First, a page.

that's clot in the right main pulmonary artery on this side clot in the IVC clot in the right main pulmonary artery systolic blood pressure was around 90 millimeters of mercury for about an hour he was getting more altered tachycardic

he was in the 120s at this point we realized he was not going the right direction for some reason the surgeon didn't want to touch him still to this day not sure why but that was the case he was brought to the ir suite and I had

a great Mickey attending who came with him and decided to start him on pressors and basically treat him like an ICU patient while I was trying to get rid of his thrombus so it came from the neck because I was conscious of this clot in

the IVC and I didn't want to dislodge it as I took my catheters past it and you see the Selective pulmonary and on selective pulmonary angiogram here and there's some profusion to the left lung and basically none to the right lung

take a sheath out to the right side and do an injection that you see all this cast of thrombus you really see no pulmonary perfusion here you can understand why at this point this man is not doing well what I did at this point

was give a little bit of TPA took a pigtail started trying to spin it through aspirated a little bit wasn't getting anywhere he was actually getting worse I was starting to feel very very nervous I had remembered for my AV

fistula work that there was this thing called the cleaner I don't have any stake in the company but I said you know I don't have a lot to lose here and I thought maybe this would be better than me trying to spin a pigtail through

the clock so the important thing about the cleaners it does not go over a wire so you have to take the sheet out then take out the wire then put the cleaner through that sheath and withdraw the sheath

you can't bareback it especially in the pulmonary circulation the case reports are poking through the pulmonary artery and causing massive hemorrhage and the pulmonary artery does not have an adventitia which is the outer layer just

a little bit thinner than your average artery okay so activated it deployed it and you started to get better and this is what it looked like at the end now this bonus question does somebody see anything on this this picture here that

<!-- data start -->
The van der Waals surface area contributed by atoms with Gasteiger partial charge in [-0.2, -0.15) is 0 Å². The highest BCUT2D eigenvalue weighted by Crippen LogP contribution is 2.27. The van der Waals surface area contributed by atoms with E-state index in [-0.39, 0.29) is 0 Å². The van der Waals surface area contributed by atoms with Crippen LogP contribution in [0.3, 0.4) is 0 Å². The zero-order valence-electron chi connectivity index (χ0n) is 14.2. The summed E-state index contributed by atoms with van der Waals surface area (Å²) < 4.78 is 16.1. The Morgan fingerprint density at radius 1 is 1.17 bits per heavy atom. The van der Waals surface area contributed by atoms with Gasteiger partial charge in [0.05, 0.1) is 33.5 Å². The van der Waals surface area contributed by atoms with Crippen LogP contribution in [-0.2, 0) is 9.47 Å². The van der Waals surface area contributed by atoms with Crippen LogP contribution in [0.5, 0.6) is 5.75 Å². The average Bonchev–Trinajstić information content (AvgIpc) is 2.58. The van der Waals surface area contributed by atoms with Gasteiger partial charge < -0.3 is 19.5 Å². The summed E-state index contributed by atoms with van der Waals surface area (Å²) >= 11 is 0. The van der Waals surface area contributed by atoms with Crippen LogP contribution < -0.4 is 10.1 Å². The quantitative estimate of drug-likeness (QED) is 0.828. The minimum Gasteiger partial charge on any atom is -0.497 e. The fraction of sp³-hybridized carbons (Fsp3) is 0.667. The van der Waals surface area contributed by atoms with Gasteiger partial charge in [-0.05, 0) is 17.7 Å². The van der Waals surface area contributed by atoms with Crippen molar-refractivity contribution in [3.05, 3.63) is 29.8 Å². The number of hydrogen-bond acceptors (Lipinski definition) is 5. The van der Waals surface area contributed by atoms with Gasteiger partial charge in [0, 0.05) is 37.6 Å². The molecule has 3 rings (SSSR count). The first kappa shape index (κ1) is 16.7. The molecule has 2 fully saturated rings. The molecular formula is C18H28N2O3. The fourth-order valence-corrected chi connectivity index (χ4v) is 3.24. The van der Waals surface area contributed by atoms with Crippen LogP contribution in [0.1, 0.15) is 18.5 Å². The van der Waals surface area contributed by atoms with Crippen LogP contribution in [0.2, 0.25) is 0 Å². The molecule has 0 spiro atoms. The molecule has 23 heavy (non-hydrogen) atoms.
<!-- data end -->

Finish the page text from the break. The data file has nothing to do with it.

made me very happy on this side this picture here that made me feel like hey we're getting somewhere I'm sorry the aorta the aorta you start to see the aorta exactly and that that was something I was not seen before the

point being that even though this doesn't look that good in terms of your final image the fact that you see filling in the aorta and mine it might have been some of the stuff I had done earlier I can't I can't pinpoint which

of the interventions actually worked but that's what I'm looking for I'm looking for aortic blood flow because now I've got a hole in that in that clot that's getting blood flow to the left ventricle which starts to reverse that RV

dysfunction that we were concerned about make sure I'm okay with time so we'll

blasian it's well tolerated and folks with advanced pulmonary disease there's a prospective trial that showed that

there are pulmonary function does not really change after an ablation but the important part here is a lot of these folks who are not candidates for surgical resection have bad hearts a bad coronary disease and bad lungs to where

a lot of times that's actually their biggest risk not their small little lung cancer and you can see these two lines here the this is someone who dr. du Puy studied ablation and what happens if you recur and how your survival matches that

and turns out that if you recur and in if you don't actually a lot of times this file is very similar because these folks are such high risk for mortality outside or even their cancer so patient selection is really important for this

where do we use it primary metastatic lesions essentially once we feel that someone is not a good surgical candidate and they have maintained pulmonary function they have a reasonable chance for surviving a long

time we'll convert them to being an ablation candidate here's an example of a young woman who had a metastatic colorectal met that was treated with SPRT and it continued to grow and was avid so you can see the little nodule

and then the lower lobe and we paste the placement prone and we'd Vance a cryo plugs in this case of microwave probe into it and you turn off about three to five minutes and it's usually sufficient to burn it it cavitate s-- afterwards